“It’s all about getting out and doing something.” This commonly used statement gives me the same mixed feelings every time I hear it! As an exercise physiologist and a wellness trainer, I take responsibility to debunk as many exercise and training “myths” that are in existence and common practice today — and there sure are a lot of them. In general, exercise is good, but not every exercise is right for you.
There are no shortage of online fitness experts and articles advising you on how to get back into shape. Often, the advice given is based on the assumption that we’re dealing with a perfect world, a 20 something body and all the time in the world. None considers nor compensates for all the little injuries, wear and tear that you have suffered over the years.
Week after week, studies tout the benefits of exercise. While online resources can inspire you in countess ways to get moving, you likely won’t learn the correct way to squat or dead lift via YouTube.
The monkey see, monkey do mentality could, in fact, be a recipe for disaster.
If you don’t have enough mobility at each joint to perform an exercise safely, then any part of your body is at risk for injury.
If injuries have made you inconsistent in your exercise regiment, i.e. a yo-yo exerciser, but you want to stay active and move better than people 20 years your junior then you have to figure out what exercises are right for you.
The perfect example of an exercise that I will be covering today will be the Spin Class. Spin classes happen to be one of the most popular of all forms of exercise in existence today, and they also happen to be one of the most damaging of all forms of exercise if not done right.
I would cover the reasons why they are so popular in the near future, but now, I will cover a few problems that I have encountered with clients that regularly did spin class.
If we analyze the biomechanics of what is happening when a person is on a spin bike, it’s relatively easy to see that it bears a similarity to that of a person who is sitting at a desk. If anything, it’s a more exaggerated version, with more pronounced ranges of motion, than that of a person at a desk. Why is this detrimental? As I have mentioned several times before, wiring in a seated position into your biomechanical structure goes directly against the biology of how a human being rests and moves. There are certain integrated movement patterns the body needs to go through in order to sustain balance, and seated positions are at the root of the imbalances created by our culture. This puts spin class in that same category, only that second for second, it carries more detriment to the human body than regular seated positions.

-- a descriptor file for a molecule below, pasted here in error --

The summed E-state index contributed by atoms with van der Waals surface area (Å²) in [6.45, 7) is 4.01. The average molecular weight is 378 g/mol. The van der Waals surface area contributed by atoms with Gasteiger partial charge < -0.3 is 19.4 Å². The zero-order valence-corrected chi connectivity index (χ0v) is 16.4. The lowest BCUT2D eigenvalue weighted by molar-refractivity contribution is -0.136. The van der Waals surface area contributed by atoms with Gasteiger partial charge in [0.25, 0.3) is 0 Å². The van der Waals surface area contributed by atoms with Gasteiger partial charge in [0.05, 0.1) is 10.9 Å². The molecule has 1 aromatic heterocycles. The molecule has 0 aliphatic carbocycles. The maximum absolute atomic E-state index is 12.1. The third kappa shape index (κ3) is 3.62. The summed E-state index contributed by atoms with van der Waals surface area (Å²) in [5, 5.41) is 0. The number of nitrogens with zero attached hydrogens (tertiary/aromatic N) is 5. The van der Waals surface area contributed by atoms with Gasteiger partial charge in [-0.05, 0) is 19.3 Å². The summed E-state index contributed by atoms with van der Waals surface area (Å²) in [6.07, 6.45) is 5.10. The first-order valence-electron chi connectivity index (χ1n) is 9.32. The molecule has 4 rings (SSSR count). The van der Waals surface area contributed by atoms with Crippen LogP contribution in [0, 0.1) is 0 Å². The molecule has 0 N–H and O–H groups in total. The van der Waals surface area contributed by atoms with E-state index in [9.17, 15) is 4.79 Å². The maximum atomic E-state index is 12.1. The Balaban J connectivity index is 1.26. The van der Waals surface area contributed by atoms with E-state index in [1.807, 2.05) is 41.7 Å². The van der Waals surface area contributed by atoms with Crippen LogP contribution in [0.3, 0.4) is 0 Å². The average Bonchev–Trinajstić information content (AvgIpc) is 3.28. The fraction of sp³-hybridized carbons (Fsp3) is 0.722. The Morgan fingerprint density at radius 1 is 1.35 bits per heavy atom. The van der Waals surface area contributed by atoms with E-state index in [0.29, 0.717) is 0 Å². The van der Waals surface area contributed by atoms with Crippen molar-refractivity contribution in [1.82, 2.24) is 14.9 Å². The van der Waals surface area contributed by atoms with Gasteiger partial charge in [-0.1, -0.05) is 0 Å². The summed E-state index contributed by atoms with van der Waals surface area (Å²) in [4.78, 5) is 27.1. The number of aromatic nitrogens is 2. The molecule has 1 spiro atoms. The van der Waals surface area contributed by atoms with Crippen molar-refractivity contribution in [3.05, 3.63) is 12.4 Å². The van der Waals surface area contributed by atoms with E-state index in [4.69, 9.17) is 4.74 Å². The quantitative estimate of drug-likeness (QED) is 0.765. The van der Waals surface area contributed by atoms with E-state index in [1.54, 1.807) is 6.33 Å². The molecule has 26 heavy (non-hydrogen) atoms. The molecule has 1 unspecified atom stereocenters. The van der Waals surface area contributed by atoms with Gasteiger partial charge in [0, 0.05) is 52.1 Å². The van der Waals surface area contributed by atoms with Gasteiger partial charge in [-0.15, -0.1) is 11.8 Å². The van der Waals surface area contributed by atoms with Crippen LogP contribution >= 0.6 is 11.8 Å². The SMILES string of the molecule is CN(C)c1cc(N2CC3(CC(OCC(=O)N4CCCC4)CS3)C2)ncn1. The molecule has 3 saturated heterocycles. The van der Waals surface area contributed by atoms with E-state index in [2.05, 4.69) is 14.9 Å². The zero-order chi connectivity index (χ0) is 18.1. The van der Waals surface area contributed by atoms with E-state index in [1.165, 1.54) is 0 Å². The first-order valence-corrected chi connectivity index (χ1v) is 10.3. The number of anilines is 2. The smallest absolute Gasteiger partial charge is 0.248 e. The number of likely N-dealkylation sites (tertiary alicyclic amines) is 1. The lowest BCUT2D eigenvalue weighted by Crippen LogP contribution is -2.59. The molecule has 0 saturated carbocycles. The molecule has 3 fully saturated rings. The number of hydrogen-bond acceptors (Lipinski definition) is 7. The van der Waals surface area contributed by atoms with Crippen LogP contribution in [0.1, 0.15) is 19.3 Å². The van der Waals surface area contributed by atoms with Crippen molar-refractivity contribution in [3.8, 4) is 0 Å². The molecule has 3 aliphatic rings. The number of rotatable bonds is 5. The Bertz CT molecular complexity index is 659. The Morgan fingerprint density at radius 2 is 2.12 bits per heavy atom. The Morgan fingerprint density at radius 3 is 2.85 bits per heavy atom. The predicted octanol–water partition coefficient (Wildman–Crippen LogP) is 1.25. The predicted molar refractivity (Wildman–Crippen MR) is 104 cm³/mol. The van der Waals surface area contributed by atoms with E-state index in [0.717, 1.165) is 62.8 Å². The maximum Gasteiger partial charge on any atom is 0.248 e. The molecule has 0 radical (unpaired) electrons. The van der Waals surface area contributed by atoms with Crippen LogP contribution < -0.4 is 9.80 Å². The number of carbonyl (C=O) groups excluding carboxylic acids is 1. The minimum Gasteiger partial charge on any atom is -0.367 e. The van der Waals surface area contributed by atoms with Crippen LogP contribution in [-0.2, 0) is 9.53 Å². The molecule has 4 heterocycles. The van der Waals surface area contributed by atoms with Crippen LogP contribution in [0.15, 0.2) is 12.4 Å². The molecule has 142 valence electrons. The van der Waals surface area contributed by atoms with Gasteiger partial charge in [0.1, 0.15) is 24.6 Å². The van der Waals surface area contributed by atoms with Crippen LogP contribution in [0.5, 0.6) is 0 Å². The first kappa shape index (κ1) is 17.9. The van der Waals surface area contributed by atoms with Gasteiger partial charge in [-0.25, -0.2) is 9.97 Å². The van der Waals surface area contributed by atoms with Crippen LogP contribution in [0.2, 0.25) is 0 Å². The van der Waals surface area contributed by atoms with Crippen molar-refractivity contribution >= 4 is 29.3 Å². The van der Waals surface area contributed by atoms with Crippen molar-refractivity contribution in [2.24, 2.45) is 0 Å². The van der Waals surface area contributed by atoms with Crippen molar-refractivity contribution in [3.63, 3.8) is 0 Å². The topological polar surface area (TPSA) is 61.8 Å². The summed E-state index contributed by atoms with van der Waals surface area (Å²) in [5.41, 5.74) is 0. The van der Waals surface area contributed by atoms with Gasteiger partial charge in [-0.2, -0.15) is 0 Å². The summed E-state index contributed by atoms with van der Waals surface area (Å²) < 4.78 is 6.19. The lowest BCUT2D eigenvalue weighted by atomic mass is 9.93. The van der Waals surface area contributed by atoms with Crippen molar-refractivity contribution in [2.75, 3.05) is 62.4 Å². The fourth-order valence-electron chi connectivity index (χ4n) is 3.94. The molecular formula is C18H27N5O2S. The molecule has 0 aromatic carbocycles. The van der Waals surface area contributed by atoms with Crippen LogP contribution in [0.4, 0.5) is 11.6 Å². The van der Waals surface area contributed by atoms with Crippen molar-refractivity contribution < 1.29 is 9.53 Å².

The worst part about spin is the implementation of intensity while you are in a seated position. When you’re sitting doing nothing, time takes its course to develop the imbalances of hip flexion, thoracic flexion, external hip rotation, etc… With spin, not only are you in the seated position, but you’re activating the musculature responsible for creating most of the imbalances mentioned prior. That means you will speed up the process of dysfunction in the body through the use of improper muscular activations happening at an extreme level. Couple that with the sitting you already do at work, and you have yourself a recipe for a complete disaster.
The same applies to people with a Kyphosis (poor posture, rounded back) doing the barbell squats on their back.
My final thoughts are that exercises when done incorrectly, are most likely to reward with injury rather than a fit and healthier body. Worst yet, those exercises you are currently doing could be causing your body to deteriorate so far that the only option is to do major surgery.
I would highly recommend that you should meet with someone who specialized in “corrective training” CPT or “biomechanics specialist” or Personal Trainer who understands helping people with mobility & corrective training.
They could help you selecting which exercise are beneficial for you and what exercises you should avoid.
Clearly as I listed above “Exercise is good, but not every exercise is right” those exercises you currently doing could be quite damaging to your body and could age you faster.
The time magazine released 2017 Special edition issue about “The Science of Exercise”
Applying the science behind your exercises to become “YOUNGER, SMARTER & STRONGER”